Cupples then married Margaret's sister, Martha Sophia Kells in 1860. Allegedly, this was Margaret's wish before she died. Together they had three children who all died before reaching adulthood of either cholera or diphtheria. Due to the loss of his children, Cupples and Martha adopted their 12-year-old niece, Amelia Ross Lowman, the daughter of Margaret’s older sister.

On January 22, 1909, Cupples and his adopted daughter, and Amelia Lowman Scudder and her three daughters boarded an ocean liner called the RMS Republic in New York City. They were headed for Jerusalem and Egypt. Due to heavy fog, their ship collided with another and eventually sank after a little over 30 hours. Cupples and his adopted daughter survived.

The ship was T-boned in very dense fog by an incoming Italian ship, the SS Florida, in the early morning hours of January 23, 1909, about 50 miles south of Nantucket, Massachusetts. (Source.)

Interestingly, the ship wreckage was located in 1981 by Martin Bayerle. Click here to read the report associated with this finding. Allegedly, many passengers who were traveling to Europe were wealthy.

The McNamee Gallery

The basement houses the McNamee Gallery, which hosts art exhibitions of Saint Louis University students and faculty, as well as visiting artists.

The historic Samuel Cupples House on the campus of Saint Louis University in St. Louis, Missouri serves as a gallery for SLU's collection of fine and decorative art dating from before 1919. (Source.)

The McNamee Gallery serves as a teaching gallery for Saint Louis University's Studio Art program in the Department of Fine and Performing Arts. The gallery is named after Maurice B. McNamee, S.J. who pioneered "the study of studio art and art history at Jesuit universities and who single-handedly preserved and restored the Cupples House."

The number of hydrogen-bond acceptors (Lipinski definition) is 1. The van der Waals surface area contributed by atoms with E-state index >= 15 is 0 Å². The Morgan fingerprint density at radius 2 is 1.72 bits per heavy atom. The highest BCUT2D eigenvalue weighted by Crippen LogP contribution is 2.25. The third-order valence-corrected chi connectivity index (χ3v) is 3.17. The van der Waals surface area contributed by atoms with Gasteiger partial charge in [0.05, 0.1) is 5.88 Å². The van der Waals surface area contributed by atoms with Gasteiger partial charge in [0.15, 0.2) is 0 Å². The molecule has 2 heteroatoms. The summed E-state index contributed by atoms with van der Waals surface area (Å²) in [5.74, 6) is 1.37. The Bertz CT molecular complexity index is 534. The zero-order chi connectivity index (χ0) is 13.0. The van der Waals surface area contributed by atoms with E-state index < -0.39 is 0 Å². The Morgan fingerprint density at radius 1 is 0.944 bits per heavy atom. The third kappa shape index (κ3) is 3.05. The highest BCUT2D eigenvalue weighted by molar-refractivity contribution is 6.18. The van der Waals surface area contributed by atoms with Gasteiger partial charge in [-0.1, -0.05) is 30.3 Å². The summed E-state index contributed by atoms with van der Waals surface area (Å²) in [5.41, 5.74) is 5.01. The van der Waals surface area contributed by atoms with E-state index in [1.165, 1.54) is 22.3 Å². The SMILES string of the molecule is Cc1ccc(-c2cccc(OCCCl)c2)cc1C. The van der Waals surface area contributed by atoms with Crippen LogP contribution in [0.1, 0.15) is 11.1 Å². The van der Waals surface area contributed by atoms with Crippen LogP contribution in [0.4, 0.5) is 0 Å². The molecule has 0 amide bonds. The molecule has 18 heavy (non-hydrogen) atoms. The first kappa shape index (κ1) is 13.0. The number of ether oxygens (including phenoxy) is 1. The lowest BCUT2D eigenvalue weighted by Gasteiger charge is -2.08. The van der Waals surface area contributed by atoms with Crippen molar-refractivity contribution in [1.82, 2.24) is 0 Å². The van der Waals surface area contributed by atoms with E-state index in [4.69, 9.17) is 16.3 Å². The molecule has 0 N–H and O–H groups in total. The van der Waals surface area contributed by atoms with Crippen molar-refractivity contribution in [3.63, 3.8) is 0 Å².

The Cupples fortune

Even after Cupples gifted millions to Washington University and others, his estate was still worth $1.5 million. It was his wish that not until eight years after he died could his house be sold. The house was in his family until 1919.

The house was sold to American Railroad Telegraphers' Union and remained in their possession until 1946. At that time, it was sold to Saint Louis University for $50,000.

Because the house could come close to demolition by 1973, it was essentially saved by McNamee as he spearheaded the remodeling and renovation.

Thanks for reading. Keeping history alive.

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Multi-genre writer and indie author with a BA in Eng Journalism & Creative Writing. My working career has been in law firms. Thinker, giver, and lover of life and retired early to be a writer. Born into Air Force service life, life has taken me to Louisiana, Idaho, Kauai, Nebraska, South Dakota, and Missouri. I love family, art, reading, history, true crime, travel, and research.

Kansas City, MO